Image Courtesy: Michael Karow

What is a Seiche?

By Paul Trambley @yourmetpaul April 4, 2018 6:48 am CDT

The term seiche is likely one that many folks may be unfamiliar with. Even coming up with the correct pronunciation of the word can be a difficult test, as it was for me. Webster's dictionary defines seiche (pronounced as saysh) as: "an oscillation of the surface of a landlocked body of water (as a lake) that varies in period from a few minutes to several hours." This is a start, but to gain a full understanding of what a seiche is, lets dig into how, where, and when seiches develop.

The Science behind the Seiche...

To gain an understanding of what a seiche is, it is helpful to look at how water behaves when in a bathtub. First, let's assume the bathtub is half full of water. Now, imagine pushing as much water as possible to one end of the bathtub. Once a substantial amount of water has been pushed to one end of the bathtub, think of what would happen if you were able to abruptly let the water rush back down. This would create a sloshing effect of the water in the bathtub, as the water would first collect (and raise the water level) on the opposite side of the bathtub, while simultaneously lowering the water level on the side that initially held the excess of water. As long as no other forces were applied to the water, the water would sway from one end to the other several times (thereby continuing to raise and lower the water level on the opposing sides), until it would eventually come to rest. This is essentially what a seiche is on a very small scale. A seiche is basically a standing wave, due to the pendulum-like movements of the water levels that occur during a seiche.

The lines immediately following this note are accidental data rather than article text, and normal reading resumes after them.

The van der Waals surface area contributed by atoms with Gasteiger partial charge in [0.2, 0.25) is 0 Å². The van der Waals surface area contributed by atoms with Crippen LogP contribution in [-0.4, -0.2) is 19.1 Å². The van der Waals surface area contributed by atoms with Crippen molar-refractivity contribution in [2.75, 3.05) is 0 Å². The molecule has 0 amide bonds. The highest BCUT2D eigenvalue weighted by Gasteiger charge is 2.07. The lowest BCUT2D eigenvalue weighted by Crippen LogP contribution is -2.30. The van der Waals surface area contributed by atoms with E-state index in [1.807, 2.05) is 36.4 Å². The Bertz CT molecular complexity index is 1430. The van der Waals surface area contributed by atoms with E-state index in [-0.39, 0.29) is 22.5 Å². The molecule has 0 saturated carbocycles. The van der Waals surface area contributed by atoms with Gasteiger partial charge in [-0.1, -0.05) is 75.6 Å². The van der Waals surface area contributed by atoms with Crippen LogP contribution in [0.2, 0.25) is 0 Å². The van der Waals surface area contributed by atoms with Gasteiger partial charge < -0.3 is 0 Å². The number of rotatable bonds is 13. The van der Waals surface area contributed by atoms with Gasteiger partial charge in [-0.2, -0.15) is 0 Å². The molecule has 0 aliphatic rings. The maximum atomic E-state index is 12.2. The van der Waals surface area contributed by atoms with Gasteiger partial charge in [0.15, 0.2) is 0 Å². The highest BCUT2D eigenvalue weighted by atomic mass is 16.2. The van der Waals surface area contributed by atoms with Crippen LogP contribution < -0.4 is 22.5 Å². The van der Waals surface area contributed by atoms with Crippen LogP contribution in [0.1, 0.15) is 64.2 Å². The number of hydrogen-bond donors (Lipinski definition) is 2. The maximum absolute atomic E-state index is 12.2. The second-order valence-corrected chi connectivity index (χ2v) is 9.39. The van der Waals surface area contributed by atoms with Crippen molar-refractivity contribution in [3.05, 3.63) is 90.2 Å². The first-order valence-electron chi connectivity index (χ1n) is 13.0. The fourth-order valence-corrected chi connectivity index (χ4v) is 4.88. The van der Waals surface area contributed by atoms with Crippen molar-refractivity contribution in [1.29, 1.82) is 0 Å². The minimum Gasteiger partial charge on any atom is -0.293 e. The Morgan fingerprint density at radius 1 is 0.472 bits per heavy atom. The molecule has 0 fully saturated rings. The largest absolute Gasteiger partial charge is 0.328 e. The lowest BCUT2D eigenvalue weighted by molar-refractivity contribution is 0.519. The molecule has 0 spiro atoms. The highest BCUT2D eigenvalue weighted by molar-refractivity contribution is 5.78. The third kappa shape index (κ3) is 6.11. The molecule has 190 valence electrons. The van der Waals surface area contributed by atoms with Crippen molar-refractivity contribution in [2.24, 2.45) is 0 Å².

Image Courtesy: NOAALicensed under Public domain via Wikimedia Commons -

Now, let's think about how this can occur on a larger scale, such as on one of the Great Lakes. The two main factors needed to create a seiche are air pressure changes and wind. The most important factor is wind, but favorable air pressure changes from one end of the lake to the other can enhance a seiche. There are two weather situations that can act to create a seiche. One occurs during the summertime, and is called a derecho. The other situation that can lead to a seiche is when a prolonged period (a few days to several days) of high wind occurs over the basin in a consistent direction. Both scenarios result in the pushing of water from one end of the lake to the other. When the water is pushed by strong winds of a persistent direction, water accumulates on the downwind side of the lake. As a result, the water level on the windward side lowers, while the water level on the leeward side rises. The image below gives a good conceptual model of how it works.

cross-section diagram of lake visualizing how wind can pile water up on one shore causing a local rise in water level.